Background: The healthcare system in Iran has undergone several reforms to achieve the objectives of universal health coverage (UHC). Some reforms have delivered positive benefits, however, still many challenges remain. Hence, the current study assessed the progress and outcomes of these reforms over the past three decades.
Methods: The present nationwide macro-qualitative study was conducted in Iran during 2016-2017. Data were collected through 32 in-depth interviews with 30 high-ranking policymakers and healthcare providers at the national and provincial levels to identify their experiences and perceptions of the reforms. The data were analyzed using the constant comparative analysis method.
Results: Analysis of the interview data resulted in two main themes, six categories, and 18 sub-categories. The extracted themes were adverse situational context and the chaotic healthcare system. The results showed that the Iranian healthcare system reforms could be characterized as incoherent and passive, and that these were the main reasons for not achieving the objectives of UHC reforms. It was revealed that the implemented reforms lacked a comprehensive approach and at times were counterproductive. Moreover, the situational context adversely hindered the successful implementation of the reforms.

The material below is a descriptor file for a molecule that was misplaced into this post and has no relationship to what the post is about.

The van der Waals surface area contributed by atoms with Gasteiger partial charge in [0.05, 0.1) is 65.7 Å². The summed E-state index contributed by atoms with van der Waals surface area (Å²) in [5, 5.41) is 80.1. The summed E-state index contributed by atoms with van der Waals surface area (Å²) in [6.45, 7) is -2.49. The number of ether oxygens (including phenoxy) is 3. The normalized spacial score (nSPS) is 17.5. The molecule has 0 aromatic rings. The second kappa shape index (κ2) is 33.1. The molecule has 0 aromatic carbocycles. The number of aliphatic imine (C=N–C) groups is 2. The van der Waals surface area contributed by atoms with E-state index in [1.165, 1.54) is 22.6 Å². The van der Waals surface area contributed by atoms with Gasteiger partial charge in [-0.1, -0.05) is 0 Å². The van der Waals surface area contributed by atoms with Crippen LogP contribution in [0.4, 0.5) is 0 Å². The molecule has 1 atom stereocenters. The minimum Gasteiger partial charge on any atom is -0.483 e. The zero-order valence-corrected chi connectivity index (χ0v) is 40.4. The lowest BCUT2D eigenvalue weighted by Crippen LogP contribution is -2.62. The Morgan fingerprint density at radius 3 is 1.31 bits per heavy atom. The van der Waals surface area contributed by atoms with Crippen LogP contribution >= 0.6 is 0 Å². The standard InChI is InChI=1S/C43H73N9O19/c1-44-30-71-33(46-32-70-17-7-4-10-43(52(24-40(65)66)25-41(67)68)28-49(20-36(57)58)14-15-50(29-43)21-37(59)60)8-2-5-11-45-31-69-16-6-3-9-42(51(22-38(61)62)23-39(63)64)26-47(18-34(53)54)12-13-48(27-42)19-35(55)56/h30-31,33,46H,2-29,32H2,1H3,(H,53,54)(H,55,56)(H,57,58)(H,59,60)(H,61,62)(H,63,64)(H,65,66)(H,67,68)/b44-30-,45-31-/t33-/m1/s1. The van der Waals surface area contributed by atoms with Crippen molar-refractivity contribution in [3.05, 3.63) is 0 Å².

Conclusion: Despite many efforts to improve the Iranian healthcare system through reforms, the situational context and organizational factors have prevented achieving the main objectives. Iran’s health policymakers should consider a phased implementation of small-scale reforms based on a comprehensive master plan that takes social, political, and economic factors into account. This approach would minimize potential risks and encourages the cooperation of the main stakeholders.